Presently the door opened, and in came a superannuated mastiff, followed by an old gentleman very like Miss Bronte, who shook hands with us, and then went to call his daughter. A long interval, during which we coaxed the old dog, and looked at a picture of Miss Bronte, by Richmond, the solitary ornament of the room, looking strangely out of place on the bare walls, and at the books on the little shelves, most of them evidently the gift of the authors since Miss Bronte's celebrity. Presently she came in, and welcomed us very kindly, and took me upstairs to take off my bonnet, and herself brought me water and towels. The uncarpeted stone stairs and floors, the old drawers propped on wood, were all scrupulously clean and neat. When we went into the parlour again, we began talking very comfortably, when the door opened and Mr. Bronte looked in; seeing his daughter there, I suppose he thought it was all right, and he retreated to his study on the opposite side of the passage; presently emerging again to bring W---- a country newspaper. This was his last appearance till we went. Miss Bronte spoke with the greatest warmth of Miss Martineau, and of the good she had gained from her. Well! we talked about various things; the character of the people, - about her solitude, etc., till she left the room to help about dinner, I suppose, for she did not return for an age. The old dog had vanished; a fat curly-haired dog honoured us with his company for some time, but finally manifested a wish to get out, so we were left alone. At last she returned, followed by the maid and dinner, which made us all more comfortable; and we had some very pleasant conversation, in the midst of which time passed quicker than we supposed, for at last W---- found that it was half-past three, and we had fourteen or fifteen miles before us. So we hurried off, having obtained from her a promise to pay us a visit in the spring... ------------------- "She cannot see well, and does little beside knitting. The way she weakened her eyesight was this: When she was sixteen or seventeen, she wanted much to draw; and she copied nimini-pimini copper-plate engravings out of annuals, ('stippling,' don't the artists call it?) every little point put in, till at the end of six months she had produced an exquisitely faithful copy of the engraving. She wanted to learn to express her ideas by drawing. After she had tried to draw stories, and not succeeded, she took the better mode of writing; but in so small a hand, that it is almost impossible to decipher what she wrote at this time.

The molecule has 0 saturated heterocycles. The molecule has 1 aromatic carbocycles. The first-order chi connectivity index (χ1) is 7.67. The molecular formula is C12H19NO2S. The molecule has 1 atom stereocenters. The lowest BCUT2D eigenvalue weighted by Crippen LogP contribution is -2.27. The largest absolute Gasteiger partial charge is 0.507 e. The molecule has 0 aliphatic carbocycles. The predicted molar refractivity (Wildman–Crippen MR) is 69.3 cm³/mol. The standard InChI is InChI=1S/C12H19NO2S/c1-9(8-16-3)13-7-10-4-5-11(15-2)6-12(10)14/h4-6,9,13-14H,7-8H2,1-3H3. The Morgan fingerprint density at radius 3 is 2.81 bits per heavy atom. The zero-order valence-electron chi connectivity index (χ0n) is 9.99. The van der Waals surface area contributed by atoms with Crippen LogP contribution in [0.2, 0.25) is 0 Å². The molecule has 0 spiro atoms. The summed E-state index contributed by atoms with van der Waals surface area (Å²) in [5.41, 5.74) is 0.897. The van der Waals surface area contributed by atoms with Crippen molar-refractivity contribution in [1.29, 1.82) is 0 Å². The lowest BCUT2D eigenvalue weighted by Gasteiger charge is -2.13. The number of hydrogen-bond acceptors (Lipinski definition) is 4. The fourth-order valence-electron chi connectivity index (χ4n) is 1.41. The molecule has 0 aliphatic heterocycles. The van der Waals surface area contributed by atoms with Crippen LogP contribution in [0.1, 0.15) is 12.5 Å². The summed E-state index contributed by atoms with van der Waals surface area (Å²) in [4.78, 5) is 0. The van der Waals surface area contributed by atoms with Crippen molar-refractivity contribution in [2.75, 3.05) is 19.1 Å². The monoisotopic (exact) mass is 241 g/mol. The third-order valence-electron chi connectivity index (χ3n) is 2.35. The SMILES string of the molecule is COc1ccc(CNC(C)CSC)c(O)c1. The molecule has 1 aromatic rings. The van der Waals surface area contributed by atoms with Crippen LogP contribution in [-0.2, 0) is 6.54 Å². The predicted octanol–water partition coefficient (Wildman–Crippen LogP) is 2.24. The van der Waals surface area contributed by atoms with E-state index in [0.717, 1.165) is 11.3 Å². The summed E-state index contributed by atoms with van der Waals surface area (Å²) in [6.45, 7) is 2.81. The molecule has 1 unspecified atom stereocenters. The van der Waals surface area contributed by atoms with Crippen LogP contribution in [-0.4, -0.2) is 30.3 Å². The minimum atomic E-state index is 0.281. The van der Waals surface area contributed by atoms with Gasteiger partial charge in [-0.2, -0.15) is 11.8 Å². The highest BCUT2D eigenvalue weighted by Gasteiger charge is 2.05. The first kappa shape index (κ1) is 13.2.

I asked her whether she had ever taken opium, as the description given of its effects in Villette was so exactly like what I had experienced, - vivid and exaggerated presence of objects, of which the outlines were indistinct, or lost in golden mist, etc. She replied, that she had never, to her knowledge, taken a grain of it in any shape, but that she had followed the process she always adopted when she had to describe anything which had not fallen within her own experience; she had thought intently on it for many and many a night before falling to sleep, - wondering what it was like, or how it would be, - till at length, sometimes after the progress of her story had been arrested at this one point for weeks, she wakened up in the morning with all clear before her, as if she had in reality gone through the experience, and then could describe it, word for word, as it had happened. I cannot account for this psychologically; I only am sure that it was so, because she said it. ----------------------She thought much of her duty, and had loftier and clearer notions of it than most people, and held fast to them with more success. It was done, it seems to me, with much more difficulty than people have of stronger nerves, and better fortunes. All her life was but labour and pain; and she never threw down the burden for the sake of present pleasure. I don't know what use you can make of all I have said. I have written it with the strong desire to obtain appreciation for her. Yet, what does it matter? She herself appealed to the world's judgement for her use of some of the faculties she had, - not the best, - but still the only ones she could turn to strangers' benefit. They heartily, greedily enjoyed the fruits of her labours, and then found out she was much to be blamed for possessing such faculties. Why ask for a judgement on her from such a world?" elizabeth gaskell/charlotte bronte